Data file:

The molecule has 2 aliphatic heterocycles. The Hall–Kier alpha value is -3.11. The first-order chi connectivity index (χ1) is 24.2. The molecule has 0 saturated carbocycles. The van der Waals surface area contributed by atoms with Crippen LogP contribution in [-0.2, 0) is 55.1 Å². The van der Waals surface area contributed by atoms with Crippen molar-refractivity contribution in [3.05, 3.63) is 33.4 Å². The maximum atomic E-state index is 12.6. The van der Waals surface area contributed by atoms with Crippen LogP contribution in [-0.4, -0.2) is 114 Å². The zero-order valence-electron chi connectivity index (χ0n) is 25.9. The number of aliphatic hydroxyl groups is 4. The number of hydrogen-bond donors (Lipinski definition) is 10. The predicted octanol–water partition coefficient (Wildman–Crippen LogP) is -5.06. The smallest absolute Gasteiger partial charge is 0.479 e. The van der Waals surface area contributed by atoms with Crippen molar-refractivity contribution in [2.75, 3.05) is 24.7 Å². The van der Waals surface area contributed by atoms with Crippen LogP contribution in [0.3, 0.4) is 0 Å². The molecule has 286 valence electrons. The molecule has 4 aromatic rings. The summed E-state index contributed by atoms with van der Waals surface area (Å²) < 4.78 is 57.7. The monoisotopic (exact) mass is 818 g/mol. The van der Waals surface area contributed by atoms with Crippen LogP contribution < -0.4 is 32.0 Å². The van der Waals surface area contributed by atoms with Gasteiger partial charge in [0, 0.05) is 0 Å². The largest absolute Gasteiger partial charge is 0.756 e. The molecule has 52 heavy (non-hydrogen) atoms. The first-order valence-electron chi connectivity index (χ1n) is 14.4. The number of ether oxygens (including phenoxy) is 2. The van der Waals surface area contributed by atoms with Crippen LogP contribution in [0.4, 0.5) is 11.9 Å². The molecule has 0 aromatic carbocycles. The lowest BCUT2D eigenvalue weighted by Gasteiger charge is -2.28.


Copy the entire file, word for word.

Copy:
The molecule has 2 aliphatic heterocycles. The Hall–Kier alpha value is -3.11. The first-order chi connectivity index (χ1) is 24.2. The molecule has 0 saturated carbocycles. The van der Waals surface area contributed by atoms with Crippen LogP contribution in [-0.2, 0) is 55.1 Å². The van der Waals surface area contributed by atoms with Crippen molar-refractivity contribution in [3.05, 3.63) is 33.4 Å². The maximum atomic E-state index is 12.6. The van der Waals surface area contributed by atoms with Crippen LogP contribution in [-0.4, -0.2) is 114 Å². The zero-order valence-electron chi connectivity index (χ0n) is 25.9. The number of aliphatic hydroxyl groups is 4. The number of hydrogen-bond donors (Lipinski definition) is 10. The predicted octanol–water partition coefficient (Wildman–Crippen LogP) is -5.06. The smallest absolute Gasteiger partial charge is 0.479 e. The van der Waals surface area contributed by atoms with Crippen molar-refractivity contribution in [2.75, 3.05) is 24.7 Å². The van der Waals surface area contributed by atoms with Crippen LogP contribution in [0.3, 0.4) is 0 Å². The molecule has 286 valence electrons. The molecule has 4 aromatic rings. The summed E-state index contributed by atoms with van der Waals surface area (Å²) < 4.78 is 57.7. The monoisotopic (exact) mass is 818 g/mol. The van der Waals surface area contributed by atoms with Crippen LogP contribution < -0.4 is 32.0 Å². The van der Waals surface area contributed by atoms with Gasteiger partial charge in [0, 0.05) is 0 Å². The largest absolute Gasteiger partial charge is 0.756 e. The molecule has 52 heavy (non-hydrogen) atoms. The first-order valence-electron chi connectivity index (χ1n) is 14.4. The number of ether oxygens (including phenoxy) is 2. The van der Waals surface area contributed by atoms with Crippen LogP contribution in [0.4, 0.5) is 11.9 Å². The molecule has 0 aromatic carbocycles. The lowest BCUT2D eigenvalue weighted by Gasteiger charge is -2.28.